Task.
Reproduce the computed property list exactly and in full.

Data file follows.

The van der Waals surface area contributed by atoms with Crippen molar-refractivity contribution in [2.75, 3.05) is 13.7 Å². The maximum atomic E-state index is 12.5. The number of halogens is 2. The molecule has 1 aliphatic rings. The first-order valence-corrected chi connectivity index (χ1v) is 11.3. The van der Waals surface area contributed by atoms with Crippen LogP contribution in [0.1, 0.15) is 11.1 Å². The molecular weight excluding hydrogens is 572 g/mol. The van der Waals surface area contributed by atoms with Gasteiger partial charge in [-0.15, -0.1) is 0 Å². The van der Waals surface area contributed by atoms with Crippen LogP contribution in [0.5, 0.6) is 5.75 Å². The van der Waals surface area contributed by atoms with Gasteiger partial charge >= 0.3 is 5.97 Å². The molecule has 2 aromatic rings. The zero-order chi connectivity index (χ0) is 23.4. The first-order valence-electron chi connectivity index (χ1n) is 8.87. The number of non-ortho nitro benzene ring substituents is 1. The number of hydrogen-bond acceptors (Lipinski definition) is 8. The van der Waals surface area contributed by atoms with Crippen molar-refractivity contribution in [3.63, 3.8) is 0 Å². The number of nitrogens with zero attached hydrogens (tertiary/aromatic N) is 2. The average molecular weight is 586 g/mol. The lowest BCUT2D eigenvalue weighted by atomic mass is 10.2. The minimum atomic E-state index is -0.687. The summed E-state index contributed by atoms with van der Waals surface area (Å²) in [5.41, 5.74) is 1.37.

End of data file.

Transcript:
The van der Waals surface area contributed by atoms with Crippen molar-refractivity contribution in [2.75, 3.05) is 13.7 Å². The maximum atomic E-state index is 12.5. The number of halogens is 2. The molecule has 1 aliphatic rings. The first-order valence-corrected chi connectivity index (χ1v) is 11.3. The van der Waals surface area contributed by atoms with Crippen LogP contribution in [0.1, 0.15) is 11.1 Å². The molecular weight excluding hydrogens is 572 g/mol. The van der Waals surface area contributed by atoms with Gasteiger partial charge in [-0.15, -0.1) is 0 Å². The van der Waals surface area contributed by atoms with Crippen LogP contribution in [0.5, 0.6) is 5.75 Å². The van der Waals surface area contributed by atoms with Gasteiger partial charge >= 0.3 is 5.97 Å². The molecule has 2 aromatic rings. The zero-order chi connectivity index (χ0) is 23.4. The first-order valence-electron chi connectivity index (χ1n) is 8.87. The number of non-ortho nitro benzene ring substituents is 1. The number of hydrogen-bond acceptors (Lipinski definition) is 8. The van der Waals surface area contributed by atoms with Crippen molar-refractivity contribution in [3.63, 3.8) is 0 Å². The number of nitrogens with zero attached hydrogens (tertiary/aromatic N) is 2. The average molecular weight is 586 g/mol. The lowest BCUT2D eigenvalue weighted by atomic mass is 10.2. The minimum atomic E-state index is -0.687. The summed E-state index contributed by atoms with van der Waals surface area (Å²) in [5.41, 5.74) is 1.37.